Updated: Oct 30, 2020
Teaching in Africa has been one of the most rewarding experiences I've had during my 25+ years' in the home-school, private and public school 'classroom'. However, I have had the honor to sit with, laugh with, eat with, cry with and impart knowledge to young people from just about every walk of life.
And here's what I've learned: Children do not need to be drugged up to learn. All the labels we use in the educational field to describe hyperactive children and the methods administered to curb it unto hypoactivity has dimmed their cognitive light almost to the point of completely blowing it out.
In my motherland, especially in the rural villages, the way to "cure" hyperactivity in our learners is to dance with them, sing with them, and play, play, play! That's right. The teacher must get more actively engaged with such learners keeping them busy with educational games, kinesthetic lessons, creative arts projects (mostly packed with crayons, paints, non-toxic glue , , . any child-friendly materials) and mind-blowing science experiments!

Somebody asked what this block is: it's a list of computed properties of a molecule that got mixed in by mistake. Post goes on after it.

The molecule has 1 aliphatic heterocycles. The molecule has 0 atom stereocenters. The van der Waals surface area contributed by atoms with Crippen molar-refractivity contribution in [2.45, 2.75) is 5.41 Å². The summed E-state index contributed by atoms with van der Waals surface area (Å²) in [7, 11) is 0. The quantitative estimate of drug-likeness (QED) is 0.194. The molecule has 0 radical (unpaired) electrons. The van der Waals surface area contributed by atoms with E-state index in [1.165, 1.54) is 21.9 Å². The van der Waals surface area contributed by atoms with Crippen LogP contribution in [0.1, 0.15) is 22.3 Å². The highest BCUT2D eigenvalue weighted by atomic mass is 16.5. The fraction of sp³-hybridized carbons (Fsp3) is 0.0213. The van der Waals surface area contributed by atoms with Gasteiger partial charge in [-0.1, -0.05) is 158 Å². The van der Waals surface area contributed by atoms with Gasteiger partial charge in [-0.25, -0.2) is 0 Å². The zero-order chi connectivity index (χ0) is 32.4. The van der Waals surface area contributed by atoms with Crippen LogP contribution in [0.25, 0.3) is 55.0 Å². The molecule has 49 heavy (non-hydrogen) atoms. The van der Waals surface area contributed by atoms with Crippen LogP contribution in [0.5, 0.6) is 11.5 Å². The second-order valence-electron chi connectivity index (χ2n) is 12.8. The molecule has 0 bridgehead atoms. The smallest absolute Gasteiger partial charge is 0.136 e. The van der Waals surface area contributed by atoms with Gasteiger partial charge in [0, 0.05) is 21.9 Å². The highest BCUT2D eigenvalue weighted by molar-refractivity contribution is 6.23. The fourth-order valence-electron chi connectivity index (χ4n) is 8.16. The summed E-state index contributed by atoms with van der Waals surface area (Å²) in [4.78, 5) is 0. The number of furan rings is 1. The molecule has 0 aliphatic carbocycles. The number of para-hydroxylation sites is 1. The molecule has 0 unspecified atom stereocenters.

It doesn't cost anything to re-design a lesson plan to meet the needs of all the learners in your classroom. It does take much time, effort, and concentrated thinking on how to achieve the lesson's objective(s) in ways that often do not fit into that perfect "status quo" curricular "box". So, let's step outside that box and create new curricula which incorporates children who learn in various unique ways. Yes, in this blog, we shall do it together.
No more drugs, please. Let's take the challenge, parents, teachers, educational administrators, to build new educational paradigms that help all children look up and grasp their cognitive and artistic light.